Editorial Board, May 2008 to August 2008
- Bryna Larsen, publisher
- Brent Boyer, editor
- Mike Lawrence, city editor
- Tom Ross, reporter
- Eric Morris, community representative
- Paul Draper, community representative
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YVEA board of directors election
We're encouraged by the contested elections and hope co-op members fill out their ballots.
Steamboat Springs It's not every election cycle when we see multiple contested races for Yampa Valley Electric Association's board of directors. And who can blame apathetic members of our regional electric co-op? Serving on the YVEA board is about as thankless and unrecognized as civic service can be.
As YVEA consumers and co-op members, we therefore should be encouraged to see two contested races for the June 20 election. We hope the races elicit debate and discussion about our electric co-op and its future, particularly as it relates to renewable energy.
Susan Holland and Megan Moore-Kemp have combined their campaigns and are running on a platform promoting renewable energy and energy efficiency. Both run businesses that promote sustainability, and they're pushing for YVEA to consider conservation programs and long-term planning for future energy sources. Both contend that YVEA is deficient in those areas.
Holland is challenging Steamboat Springs attorney Scott McGill, who represents YVEA's District 8. In responding to Holland's vision for change from our electric co-op, McGill said it was "naive to think we can change a lot of our way of doing business." McGill also said YVEA is one of the greenest co-ops in the state, meeting or exceeding every law pertaining to the use of renewable energy sources.
We question whether the state threshold should be the number to aim for. Shouldn't the goal be a dedication to providing renewable energy proportional to the desire - and willingness to pay - of co-op members? To that end, McGill may have the numbers on his side.
According to a 2009 YVEA member survey, less than 10 percent of residential YVEA customers are enrolled in a renewable energy program. Of those not enrolled, 62 percent said it was because they don't know enough about it. Twenty-five percent said it was too expensive, and 2 percent said they don't support renewable power.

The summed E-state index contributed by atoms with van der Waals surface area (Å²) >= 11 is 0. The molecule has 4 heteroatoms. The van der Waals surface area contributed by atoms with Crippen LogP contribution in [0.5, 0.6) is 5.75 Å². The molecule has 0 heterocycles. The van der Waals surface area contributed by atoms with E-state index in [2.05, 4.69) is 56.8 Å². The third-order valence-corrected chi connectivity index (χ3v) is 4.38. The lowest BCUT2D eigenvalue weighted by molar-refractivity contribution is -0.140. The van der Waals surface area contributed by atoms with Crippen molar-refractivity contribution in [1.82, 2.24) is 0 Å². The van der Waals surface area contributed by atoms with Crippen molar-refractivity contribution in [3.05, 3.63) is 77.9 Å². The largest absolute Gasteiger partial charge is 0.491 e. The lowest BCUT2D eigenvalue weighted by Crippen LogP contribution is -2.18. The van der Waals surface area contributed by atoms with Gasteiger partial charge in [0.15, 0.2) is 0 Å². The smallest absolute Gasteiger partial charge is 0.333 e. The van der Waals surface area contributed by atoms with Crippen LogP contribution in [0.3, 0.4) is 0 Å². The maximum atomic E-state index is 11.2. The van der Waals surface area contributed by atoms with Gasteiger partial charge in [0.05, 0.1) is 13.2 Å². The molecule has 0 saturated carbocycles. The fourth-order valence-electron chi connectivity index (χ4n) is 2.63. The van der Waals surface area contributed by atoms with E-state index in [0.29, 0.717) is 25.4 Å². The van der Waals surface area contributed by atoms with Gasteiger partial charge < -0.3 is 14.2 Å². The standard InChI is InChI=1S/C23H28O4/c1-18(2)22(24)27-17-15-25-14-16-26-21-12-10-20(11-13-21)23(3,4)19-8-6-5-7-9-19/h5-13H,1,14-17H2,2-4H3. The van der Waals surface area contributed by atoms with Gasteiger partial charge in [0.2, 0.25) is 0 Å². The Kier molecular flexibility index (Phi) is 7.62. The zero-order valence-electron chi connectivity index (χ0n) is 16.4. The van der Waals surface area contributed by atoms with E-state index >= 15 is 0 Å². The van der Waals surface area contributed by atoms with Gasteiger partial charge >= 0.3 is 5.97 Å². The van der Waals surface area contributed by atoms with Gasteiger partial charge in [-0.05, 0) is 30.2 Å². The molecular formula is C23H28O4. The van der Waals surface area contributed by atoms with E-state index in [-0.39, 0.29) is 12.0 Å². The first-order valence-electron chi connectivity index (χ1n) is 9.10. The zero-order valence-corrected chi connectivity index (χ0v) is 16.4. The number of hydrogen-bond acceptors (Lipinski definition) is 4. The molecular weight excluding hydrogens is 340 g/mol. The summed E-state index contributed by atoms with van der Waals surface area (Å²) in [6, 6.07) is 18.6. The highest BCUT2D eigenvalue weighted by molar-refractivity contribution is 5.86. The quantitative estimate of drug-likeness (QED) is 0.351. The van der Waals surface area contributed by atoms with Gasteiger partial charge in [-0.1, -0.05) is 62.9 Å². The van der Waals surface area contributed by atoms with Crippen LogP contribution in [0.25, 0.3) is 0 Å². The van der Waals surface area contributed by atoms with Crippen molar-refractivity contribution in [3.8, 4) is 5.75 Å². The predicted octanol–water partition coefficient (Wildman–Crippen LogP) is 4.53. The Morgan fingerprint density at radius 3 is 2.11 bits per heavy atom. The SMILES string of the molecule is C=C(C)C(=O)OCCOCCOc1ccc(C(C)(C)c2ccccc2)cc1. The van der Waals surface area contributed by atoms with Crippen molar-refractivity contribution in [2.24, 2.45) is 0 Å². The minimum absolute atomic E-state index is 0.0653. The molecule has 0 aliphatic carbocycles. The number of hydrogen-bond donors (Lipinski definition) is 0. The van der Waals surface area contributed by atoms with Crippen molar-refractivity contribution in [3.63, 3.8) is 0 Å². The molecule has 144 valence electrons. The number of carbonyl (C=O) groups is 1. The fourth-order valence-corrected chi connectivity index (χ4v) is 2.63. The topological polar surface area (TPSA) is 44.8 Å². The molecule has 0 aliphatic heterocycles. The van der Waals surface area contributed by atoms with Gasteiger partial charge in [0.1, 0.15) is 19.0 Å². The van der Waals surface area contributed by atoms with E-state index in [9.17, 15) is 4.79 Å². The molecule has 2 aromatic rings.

Most respondents - 78 percent - also indicated a preference for using the lowest cost energy sources rather than spending more to increase the production of renewable energy sources. Ninety-three percent said they would not support a rate increase to fund renewable energy rebates.
The YVEA board has long been considered to be an "old boys club," an issue McGill was vocal about during his successful 2006 run to unseat 18-year YVEA board veteran Irlan Neas. That same year, Charles Perry ran unopposed for the seat vacated by 27-year board veteran Mary Jean Perry.
It's encouraging to see renewed interest in serving on the YVEA board, and while we don't have any dogs in the fight, we hope the incumbents and challengers spend the next five weeks taking an active approach to spreading their message. More important, we hope YVEA members fill out the ballot that comes in their mailbox and send it back before the June 20 annual meeting. In most election years, only a small percentage of YVEA customers take the time to vote.
YVEA General Manager Larry Covillo has long said his job is to carry out the desire of the co-op's membership. Until that membership takes an active role in their rural electric provider, there's no reason to think - or expect - a change in direction.